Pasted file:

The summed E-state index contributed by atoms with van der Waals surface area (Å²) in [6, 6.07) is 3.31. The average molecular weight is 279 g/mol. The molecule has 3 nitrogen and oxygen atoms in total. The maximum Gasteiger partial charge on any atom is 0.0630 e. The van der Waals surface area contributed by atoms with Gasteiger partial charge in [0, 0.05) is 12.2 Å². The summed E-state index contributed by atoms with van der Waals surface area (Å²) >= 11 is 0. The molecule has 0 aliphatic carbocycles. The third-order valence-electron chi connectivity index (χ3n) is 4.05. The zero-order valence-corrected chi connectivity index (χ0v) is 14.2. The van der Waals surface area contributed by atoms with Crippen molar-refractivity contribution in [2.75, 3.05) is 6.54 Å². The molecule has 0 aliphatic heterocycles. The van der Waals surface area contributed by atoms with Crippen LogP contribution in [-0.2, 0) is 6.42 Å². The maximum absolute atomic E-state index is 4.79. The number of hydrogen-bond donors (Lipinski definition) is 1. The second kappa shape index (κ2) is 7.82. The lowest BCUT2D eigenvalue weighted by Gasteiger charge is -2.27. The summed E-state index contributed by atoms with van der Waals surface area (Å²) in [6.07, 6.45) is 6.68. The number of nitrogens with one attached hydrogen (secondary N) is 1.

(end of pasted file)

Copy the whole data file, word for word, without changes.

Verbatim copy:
The summed E-state index contributed by atoms with van der Waals surface area (Å²) in [6, 6.07) is 3.31. The average molecular weight is 279 g/mol. The molecule has 3 nitrogen and oxygen atoms in total. The maximum Gasteiger partial charge on any atom is 0.0630 e. The van der Waals surface area contributed by atoms with Gasteiger partial charge in [0, 0.05) is 12.2 Å². The summed E-state index contributed by atoms with van der Waals surface area (Å²) >= 11 is 0. The molecule has 0 aliphatic carbocycles. The third-order valence-electron chi connectivity index (χ3n) is 4.05. The zero-order valence-corrected chi connectivity index (χ0v) is 14.2. The van der Waals surface area contributed by atoms with Crippen molar-refractivity contribution in [2.75, 3.05) is 6.54 Å². The molecule has 0 aliphatic heterocycles. The van der Waals surface area contributed by atoms with Crippen LogP contribution in [-0.2, 0) is 6.42 Å². The maximum absolute atomic E-state index is 4.79. The number of hydrogen-bond donors (Lipinski definition) is 1. The second kappa shape index (κ2) is 7.82. The lowest BCUT2D eigenvalue weighted by Gasteiger charge is -2.27. The summed E-state index contributed by atoms with van der Waals surface area (Å²) in [6.07, 6.45) is 6.68. The number of nitrogens with one attached hydrogen (secondary N) is 1.